The Nuclear Security Summit: Progress Report on Joint Statements

Submitted by Anonymous (not verified) on Tue, 03/24/2015 - 11:08

March 2015

A year out from the final Nuclear Security Summit, a report from the Arms Control Association (ACA) and the Partnership for Global Security (PGS) concludes that multilateral collaborative efforts targeting key areas are improving global nuclear material security. However, narrowly focused commitments at the 2016 Nuclear Security Summit (NSS) will only result in incremental improvements, not a sufficiently cohesive global nuclear security system and lasting legacy for the summit process.

The report assesses progress made on more than a dozen joint statements issued at the 2014 NSS in The Hague and the value of continuing voluntary nuclear security commitment making at the 2016 summit and beyond. It is the fifth in a series published by ACA and PGS tracking the impacts of voluntary commitment making at the NSS process. NSS joint statements – also known as gift baskets – allow like-minded states to collaborate on advancing nuclear security in areas they deem to be of mutual concern. Of the 53 participating states at the 2014 summit, 46 signed onto at least one statement.

The 31-page report describes actions taken on 15 joint statements – six that target new areas and nine that originated at the 2012 summit. Eight of the nine were updated and expanded upon at the 2014 summit. Notable achievements include:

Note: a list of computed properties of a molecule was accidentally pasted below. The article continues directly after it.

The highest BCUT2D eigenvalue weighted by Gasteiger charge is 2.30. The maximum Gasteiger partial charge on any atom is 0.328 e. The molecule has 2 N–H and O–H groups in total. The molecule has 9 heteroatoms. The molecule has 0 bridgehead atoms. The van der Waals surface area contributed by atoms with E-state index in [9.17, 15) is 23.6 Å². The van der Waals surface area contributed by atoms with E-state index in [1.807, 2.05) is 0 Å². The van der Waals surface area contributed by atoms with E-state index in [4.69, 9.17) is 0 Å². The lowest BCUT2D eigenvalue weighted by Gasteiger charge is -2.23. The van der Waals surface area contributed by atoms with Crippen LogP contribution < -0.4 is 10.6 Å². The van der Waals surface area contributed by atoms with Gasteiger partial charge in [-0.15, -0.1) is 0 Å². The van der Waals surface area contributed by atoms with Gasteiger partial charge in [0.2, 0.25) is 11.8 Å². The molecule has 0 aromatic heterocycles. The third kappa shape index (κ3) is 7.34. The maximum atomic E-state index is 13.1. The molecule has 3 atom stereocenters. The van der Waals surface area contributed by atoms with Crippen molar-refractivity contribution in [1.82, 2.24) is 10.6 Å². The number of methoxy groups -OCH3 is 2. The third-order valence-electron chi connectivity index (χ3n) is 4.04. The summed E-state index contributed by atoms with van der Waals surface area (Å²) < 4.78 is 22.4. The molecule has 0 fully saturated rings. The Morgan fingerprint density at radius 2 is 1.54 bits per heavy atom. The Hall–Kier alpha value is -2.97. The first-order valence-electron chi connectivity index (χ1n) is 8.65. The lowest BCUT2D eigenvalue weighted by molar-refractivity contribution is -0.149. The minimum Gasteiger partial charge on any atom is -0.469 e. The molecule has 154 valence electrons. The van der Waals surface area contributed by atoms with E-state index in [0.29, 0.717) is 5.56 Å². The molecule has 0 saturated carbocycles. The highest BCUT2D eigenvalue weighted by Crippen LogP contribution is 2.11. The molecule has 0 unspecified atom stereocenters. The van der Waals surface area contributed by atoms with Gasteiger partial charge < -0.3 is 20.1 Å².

• Signatories of the Strengthening the Nuclear Security Implementation initiative committed to integrate International Atomic Energy Agency (IAEA) Nuclear Security Fundamentals and relevant recommendations into national rules and regulations and host peer reviews to ensure effective implementation and ensure demonstrable competence of personnel.  This gift basket will outlive the summit process as an IAEA document available for signature by all member states. 
  • An array of national, bilateral, and multilateral actions have been taken to Counter Nuclear Smuggling, including a workshop for all statement signatories hosted by Jordan in early 2014.
  • The United States is hosting a Maritime Security workshop in late 2015 focused on permanently removing radioactive materials that are outside of regulatory control.
  • Twelve countries have become HEU-Free since the summit process began, and several others have secured or removed some HEU from their territories.
  • More than a dozen countries have requested reviews of their national laws on nuclear security to identify any gaps as compared with the National Legislation Implementation Kit.